BBC Coast TV Series – Norfolk Island Drone Footage

Credit : Fluid Motion

Fluid Motion took to the sky’s in Norfolk Island for two days shooting to complete sequences for Foxtel’s Coast Austral

About: Series 2 (2015) Episode 6

The second series of Coast Australia aired on 12 January 2015 on the History Channel in Australia and on 2 April 2015 on BBC Two. After the success of the first series exploring more familiar areas, the second series began to investigate lesser-known sections of Australia including Norfolk Island and the Gippsland Lakes.

On this lush-green island, 1,500 kilometres from the mainland, Neil Oliver wanders amidst penal ruins, as he discovers the inspiring legacies of two historic figures; the first an audacious convict, and the second a reforming commandant. Alice Garner meets descendants of the famous mutineers on the Bounty at their annual festival and witnesses their cultural heritage in full swing. In the race to save one of the world’s most endangered birds, Tim Flannery finds an island ark in the making on nearby Phillip Island. On Mount Bates Emma Johnston uncovers the role of the island in the birth of radio astronomy. Neil Oliver tests his mettle with a meal of local dream fish, claimed to cause LSD-like hallucinations, and Brendan Moar explores the dangerous job of unloading vital supplies on an island without a harbour.

Tim Causer also joined the team to explore the history of Norfolk Island, colonial Australia’s notorious penal settlement.

A note from Tim Causer

I had the pleasure of travelling to Norfolk Island at the invitation of Great Southern Film and Television, to film part of an episode of the second series of Coast Australia, hosted by Neil Oliver. The first series was a huge hit in both Australia and on BBC Two, and it was a genuine delight to be invited to talk about Norfolk Island’s convict past, the focus of much of my research.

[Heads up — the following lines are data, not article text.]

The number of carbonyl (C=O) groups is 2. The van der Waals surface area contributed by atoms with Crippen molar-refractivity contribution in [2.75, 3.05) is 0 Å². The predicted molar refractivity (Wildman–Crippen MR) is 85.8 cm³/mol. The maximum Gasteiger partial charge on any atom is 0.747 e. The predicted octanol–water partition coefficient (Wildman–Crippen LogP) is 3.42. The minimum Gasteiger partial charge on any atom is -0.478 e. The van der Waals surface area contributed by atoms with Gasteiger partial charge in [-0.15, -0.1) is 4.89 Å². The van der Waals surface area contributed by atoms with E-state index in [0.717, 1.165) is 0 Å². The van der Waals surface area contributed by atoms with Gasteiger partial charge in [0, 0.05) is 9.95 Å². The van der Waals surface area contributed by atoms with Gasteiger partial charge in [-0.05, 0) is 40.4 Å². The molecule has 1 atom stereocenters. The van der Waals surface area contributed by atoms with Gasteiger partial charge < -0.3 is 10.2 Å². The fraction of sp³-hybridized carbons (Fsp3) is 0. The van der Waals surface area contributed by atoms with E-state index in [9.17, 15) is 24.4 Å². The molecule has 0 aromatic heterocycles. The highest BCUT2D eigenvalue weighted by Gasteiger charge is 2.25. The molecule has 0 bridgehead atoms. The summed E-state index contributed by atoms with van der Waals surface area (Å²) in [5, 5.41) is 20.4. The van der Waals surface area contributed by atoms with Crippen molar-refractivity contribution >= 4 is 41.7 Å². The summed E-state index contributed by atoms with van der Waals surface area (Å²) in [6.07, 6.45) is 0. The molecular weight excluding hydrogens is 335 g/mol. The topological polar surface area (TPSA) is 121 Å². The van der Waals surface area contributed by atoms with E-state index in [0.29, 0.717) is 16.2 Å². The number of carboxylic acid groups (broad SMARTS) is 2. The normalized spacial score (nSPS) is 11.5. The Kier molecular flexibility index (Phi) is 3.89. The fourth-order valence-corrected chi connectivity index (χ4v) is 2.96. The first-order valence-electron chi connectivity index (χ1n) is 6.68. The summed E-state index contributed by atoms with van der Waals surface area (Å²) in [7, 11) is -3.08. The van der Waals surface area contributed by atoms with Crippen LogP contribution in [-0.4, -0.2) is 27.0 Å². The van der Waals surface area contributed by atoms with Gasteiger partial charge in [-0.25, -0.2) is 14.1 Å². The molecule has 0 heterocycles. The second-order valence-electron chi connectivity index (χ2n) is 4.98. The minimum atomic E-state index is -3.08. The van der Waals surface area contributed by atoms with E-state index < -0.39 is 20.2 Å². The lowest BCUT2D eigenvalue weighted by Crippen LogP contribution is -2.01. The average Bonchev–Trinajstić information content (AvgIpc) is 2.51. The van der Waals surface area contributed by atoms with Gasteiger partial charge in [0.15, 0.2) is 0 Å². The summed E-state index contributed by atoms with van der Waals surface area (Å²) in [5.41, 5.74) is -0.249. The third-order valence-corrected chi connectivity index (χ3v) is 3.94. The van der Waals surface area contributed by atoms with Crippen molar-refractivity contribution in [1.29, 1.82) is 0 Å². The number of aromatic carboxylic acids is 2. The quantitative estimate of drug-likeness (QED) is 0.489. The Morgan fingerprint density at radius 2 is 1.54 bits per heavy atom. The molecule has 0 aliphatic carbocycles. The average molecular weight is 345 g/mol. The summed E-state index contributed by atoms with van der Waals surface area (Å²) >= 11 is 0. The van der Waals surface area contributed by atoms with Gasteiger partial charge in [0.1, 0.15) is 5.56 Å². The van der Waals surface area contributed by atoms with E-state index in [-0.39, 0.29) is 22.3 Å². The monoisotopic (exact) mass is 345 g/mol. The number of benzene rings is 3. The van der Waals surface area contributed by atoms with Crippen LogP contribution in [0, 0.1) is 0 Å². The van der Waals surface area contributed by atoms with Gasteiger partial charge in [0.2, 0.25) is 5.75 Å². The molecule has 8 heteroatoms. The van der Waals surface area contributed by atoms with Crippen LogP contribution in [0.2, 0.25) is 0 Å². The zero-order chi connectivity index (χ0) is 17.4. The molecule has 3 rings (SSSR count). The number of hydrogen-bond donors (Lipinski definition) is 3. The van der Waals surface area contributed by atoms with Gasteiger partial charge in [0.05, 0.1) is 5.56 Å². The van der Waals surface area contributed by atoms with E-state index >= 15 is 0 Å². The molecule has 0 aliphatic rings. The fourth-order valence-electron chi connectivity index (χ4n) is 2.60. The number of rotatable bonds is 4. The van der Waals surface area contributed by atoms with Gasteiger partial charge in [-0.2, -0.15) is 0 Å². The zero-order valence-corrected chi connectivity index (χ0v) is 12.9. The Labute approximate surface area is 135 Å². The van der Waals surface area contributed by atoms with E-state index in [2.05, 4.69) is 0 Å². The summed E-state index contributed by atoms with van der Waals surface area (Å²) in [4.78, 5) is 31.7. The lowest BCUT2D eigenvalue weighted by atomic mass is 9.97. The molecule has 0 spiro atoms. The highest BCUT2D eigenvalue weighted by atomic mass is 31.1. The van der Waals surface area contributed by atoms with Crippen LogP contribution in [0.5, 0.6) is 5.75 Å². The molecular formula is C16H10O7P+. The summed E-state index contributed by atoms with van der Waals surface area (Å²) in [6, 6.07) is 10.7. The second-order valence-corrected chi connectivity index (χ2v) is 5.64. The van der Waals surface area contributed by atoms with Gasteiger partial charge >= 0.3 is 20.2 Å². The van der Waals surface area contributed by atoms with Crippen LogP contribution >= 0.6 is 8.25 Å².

My PhD (and on-going) research sought to fully explore the Norfolk Island penal settlement, by examining primary sources which have not hitherto been used in detail, including official records, correspondence, and convict narratives. At the heart of this work is a database of 6,458 male convicts detained at Norfolk Island, containing information about their lives before, during, and after their time at Norfolk Island. The research has undermined many of the enduring myths about the Island. For instance, it was long been assumed that convicts sent there were almost all ‘capital respites’, that is, convicts who committed further awful capital offences in the Australian colonies, and who were only spared the noose on condition of being sent to Norfolk Island for life. In fact, over half were either sent directly to Norfolk Island from England and elsewhere, or without receiving any conviction in colonial higher courts. Two-thirds were detained at Norfolk Island for non-violent property offences, and so the men were not the violent, unrestrained criminal of legend.

One of the very few Norfolk Island convicts to leave any account of enduring this vicious, invasive punishment was the Irishman, Laurence Frayne. Even if he were ‘made emperor of all the universe’, he wrote, ‘no heart can conceive or can write, or tongue can tell the poignant grief & anguish of the sort I have suffered both mental and otherwise’.

Frayne is one of the subjects of this section of the Coast Australia episode. He left behind one of the most remarkable narratives written by a convict, which is now held at the Mitchell Library in Sydney. Frayne’s narrative is both an unapologetic litany of his sufferings – and suffer he certainly did, enduring a staggering 1,125 lashes between July 1832 and November 1832—as well as an eloquent and thoughtful treatise on the just and reformatory management of convicts.

I was honoured to have travelled to Norfolk Island with Frayne’s third great grandniece, Sharn White, who was also taking part in the programme and has researched her ancestor’s life in great detail. During the course of our trip, I was also able to show Sharn that her third great-grandfather, Michael Frayne-Laurence’s younger brother – also spent time at Norfolk Island.

Frayne was given the opportunity to write about his life by Alexander Maconochie, the other subject of this part of the episode. Maconochie was Superintendent of Norfolk Island between 1840 and 1844, during which time he instituted a series of reforms which came to be known as the ‘Mark System’. He intended that convicts should have an interest in their labour, so that through completing their work and behaving well, they could shorten their detention: ‘men will do for liberty what they will not do for lashes’, Maconochie wrote in 1851. For all the faults of both Maconochie and his system, he offered the prisoners hope, as Frayne so tellingly described in comparing Maconochie’s ‘Godlike System’ with the physical coercion prevalent in the earlier years.